First and foremost, GOY represents our collective illiteracy. It is love-child of the word ‘joy’ and a perceived need for alliteration. GOY is, put simply, the joy and exhilaration of playing Ultimate. If GROW encouraged us to recognise the opportunities inherent in a Worlds campaign, GOY reminded us to revel in every moment, on and off the field. We are here because we love our sport, and to sacrifice that enjoyment because we’re playing on a bigger stage would make this entire exercise redundant.
GOY has been the most stable of our values over the campaign. It still evokes eagerness, excitement, and vast quantities of joy. We express it in different ways, and sometimes experience it in different ways too. We relish the points we spend on the field with our mates, and get around them when they’re on without us. We love pulling on our Goannas shirts, and are proud to wear them to sessions during the week at home. We can’t wait to meet up, whether for a local pod or a training camp, to play and have a laugh together. It feels as though we’ve struck a magical balance between working hard, and having the best time possible while doing it. And that’s exactly what we wanted to achieve when we decided that the word ‘joy’ didn’t quite fit.
What does it mean to be a Goanna?
Most of us have spent a great deal of our frisbee careers looking up to Goannas players. Representing Australia is tantalisingly achievable in this young sport, which so many players only pick up after leaving high school. Despite this, crusty older rep players can seem to tower above us, perched atop their ivory towers of Dingoes and Mundis caps. u24 players carry much of the same prestige, and more of the immediacy, accessibility and approachability of these players. The presence of younger representative players at university tournaments and local leagues creates an immediate and lasting association between the u24 brands and the players we see dominating the field.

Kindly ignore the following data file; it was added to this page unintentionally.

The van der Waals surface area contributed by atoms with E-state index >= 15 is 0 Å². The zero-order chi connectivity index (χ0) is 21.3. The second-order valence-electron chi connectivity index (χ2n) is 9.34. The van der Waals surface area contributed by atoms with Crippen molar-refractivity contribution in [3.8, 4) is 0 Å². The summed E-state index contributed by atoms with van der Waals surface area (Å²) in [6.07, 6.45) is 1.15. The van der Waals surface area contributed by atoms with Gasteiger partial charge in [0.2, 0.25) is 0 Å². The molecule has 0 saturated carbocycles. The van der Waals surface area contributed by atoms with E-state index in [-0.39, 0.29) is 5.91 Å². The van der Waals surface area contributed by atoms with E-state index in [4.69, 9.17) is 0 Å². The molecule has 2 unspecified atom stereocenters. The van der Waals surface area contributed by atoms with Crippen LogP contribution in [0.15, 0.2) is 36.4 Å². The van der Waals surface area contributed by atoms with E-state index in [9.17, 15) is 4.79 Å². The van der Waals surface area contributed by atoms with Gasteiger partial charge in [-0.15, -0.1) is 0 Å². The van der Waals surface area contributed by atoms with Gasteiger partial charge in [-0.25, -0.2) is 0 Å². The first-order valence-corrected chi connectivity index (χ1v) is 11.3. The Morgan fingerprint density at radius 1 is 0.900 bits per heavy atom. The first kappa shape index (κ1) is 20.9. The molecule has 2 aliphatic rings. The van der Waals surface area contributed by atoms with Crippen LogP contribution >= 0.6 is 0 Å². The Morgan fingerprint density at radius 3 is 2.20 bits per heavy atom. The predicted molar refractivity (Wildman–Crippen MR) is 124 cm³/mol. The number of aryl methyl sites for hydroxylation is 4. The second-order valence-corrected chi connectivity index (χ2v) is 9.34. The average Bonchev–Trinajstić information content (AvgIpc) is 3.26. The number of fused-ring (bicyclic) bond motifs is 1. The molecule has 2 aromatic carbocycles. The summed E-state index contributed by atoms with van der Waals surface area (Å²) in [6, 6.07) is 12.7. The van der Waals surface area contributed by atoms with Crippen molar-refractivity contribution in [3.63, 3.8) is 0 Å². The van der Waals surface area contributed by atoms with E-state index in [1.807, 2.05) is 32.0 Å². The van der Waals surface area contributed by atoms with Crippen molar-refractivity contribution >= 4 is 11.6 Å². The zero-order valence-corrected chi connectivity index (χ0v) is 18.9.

Selection on the Goannas is a very explicit announcement that we have attained that level. It is a recognition of our current level of ability, and of our remaining potential as players. Whether or not we realise it, we may be those players to whom the next generation looks up to. We have been catapulted into a group of the best players under the age of 24 in the country. We take immense pride in ourselves and in our teammates because of this, and in the lizard resplendent on our shirts.
Some of us are excited by the prospect of playing for Australia. Some are excited because they are playing with the Goannas. Others still are excited to finally be able to tell strangers that the sport they’re travelling for is ultimate, rather than Contiki. For all but five of us, Worlds itself is a great unknown. The unblooded are excited because it’s their first Worlds; the returners because they know firsthand just how exciting Worlds is. But we are all beyond excited to square up with the rest of the world and play with a bit of swagger, and a lot of pride. We are the 2019 Australian Goannas, and we have been giving, growing, and enjoying every step of the way on the road to Heidelberg.
If you want to watch having a great time being Goannas in real-time in the next few weeks, follow us on Instagram @goannasu24, or follow our Facebook page (Australian Goannas u24 Australian Team: https://www.facebook.com/GoannasU24/)